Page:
From my point of view, the fisheries planning process is deeply flawed. For each big game animal, a special steering committee of individuals representing a variety of groups was organized to work with the Wildlife Division staff in preparation of draft management plans. Both the initial assessments and the draft management plans then went to a larger Steering Committee, which has been actively engaged in the preparation of the final plans.

Bombay Mahal has been our favorite Indian Restaurant for 20 years

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                We’ve been dining for 2 decades at our favorite Indian restaurant, Bombay Mahal in Brunswick. Raj and Bina Sharma opened their restaurant 25 years ago, and it’s now the oldest Indian restaurant in Maine (and we would also argue the best Indian restaurant in Maine).

            I could sit in this intimate place for hours, entranced by the low lights, music, art, and awesome food, starting with naan and ending with a delightful bowl of ice cream. I do have one tip for you: don’t fill up on appetizers and naan! Portions here are large, and we didn’t make a dent in our main courses on our visit two weeks ago.

Let Me Tell A Story by Paul Betit

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 Paul Betit wants to tell you a story. Well, actually, a bunch of stories. And he does just that in his new book, Let Me Tell A Story, published by BeeMan Books in Brunswick.

If you haven’t read Paul’s three novels, you should. They are very good. But it turns out he can write nonfiction too. Well, sort of.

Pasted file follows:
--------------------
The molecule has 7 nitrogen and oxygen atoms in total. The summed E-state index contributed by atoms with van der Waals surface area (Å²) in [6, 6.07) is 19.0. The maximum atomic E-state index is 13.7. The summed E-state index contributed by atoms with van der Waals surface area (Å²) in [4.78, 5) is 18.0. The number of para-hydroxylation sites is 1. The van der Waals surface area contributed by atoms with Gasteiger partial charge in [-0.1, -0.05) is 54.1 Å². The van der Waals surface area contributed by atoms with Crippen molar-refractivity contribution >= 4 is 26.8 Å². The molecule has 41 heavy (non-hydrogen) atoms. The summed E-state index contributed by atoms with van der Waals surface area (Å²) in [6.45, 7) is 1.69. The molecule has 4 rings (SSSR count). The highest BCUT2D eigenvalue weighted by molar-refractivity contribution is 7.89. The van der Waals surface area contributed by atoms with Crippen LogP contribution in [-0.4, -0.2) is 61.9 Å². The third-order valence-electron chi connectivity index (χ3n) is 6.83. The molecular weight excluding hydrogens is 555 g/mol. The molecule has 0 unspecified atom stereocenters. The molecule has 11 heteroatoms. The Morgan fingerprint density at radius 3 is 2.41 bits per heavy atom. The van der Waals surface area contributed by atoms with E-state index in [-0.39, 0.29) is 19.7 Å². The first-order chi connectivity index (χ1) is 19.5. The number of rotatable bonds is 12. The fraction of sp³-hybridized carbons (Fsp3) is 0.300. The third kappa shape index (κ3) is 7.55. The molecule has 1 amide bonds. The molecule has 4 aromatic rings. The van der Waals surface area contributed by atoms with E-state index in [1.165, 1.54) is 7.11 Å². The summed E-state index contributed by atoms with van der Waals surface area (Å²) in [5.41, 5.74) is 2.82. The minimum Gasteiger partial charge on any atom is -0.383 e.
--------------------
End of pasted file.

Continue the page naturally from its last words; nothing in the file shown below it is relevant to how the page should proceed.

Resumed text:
Paul says his new book is “a mix of short fiction and memoir.” He told me, “This book is a big departure from the books I have published in the past. It’s more personal and, I think, much more literary. Basically, the book is about growing up and growing old.”

It is all of that, a relatively short (116 pages) trip through Paul’s interesting life. I would love to know what is fact and what is fiction, but part of the fun is trying to figure that out.

Moose hunters compared to gangs with guns in Somalia

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 It’s often helpful to take a look back, before moving forward. In April of 1998, Roberta Scruggs, at that time the outdoor writer for the Portland Press Herald and Maine Sunday Telegram, wrote this story, titled Law Clarified, and Hunters Ride in Peace.

It wasn’t his 30 years as a Maine master guide that earned Greig “Butch” Barker of Medway his spot in Maine hunting history. And he certainly didn’t seek or enjoy his moment of fame.

“I am very bitter,” Barker said last week. “And you can quote me on that.”

But Barker and nine others – I think of them as the Aroostook 10 – did Maine hunters a real service. Because of them, an important law was recently clarified. It’s now safe for hunters to ride the roads again – as long as their weapons are unloaded.

“It’s illegal to have a loaded firearm in a vehicle. Period,” said Senator Marge Kilkelly, D-Wiscasset.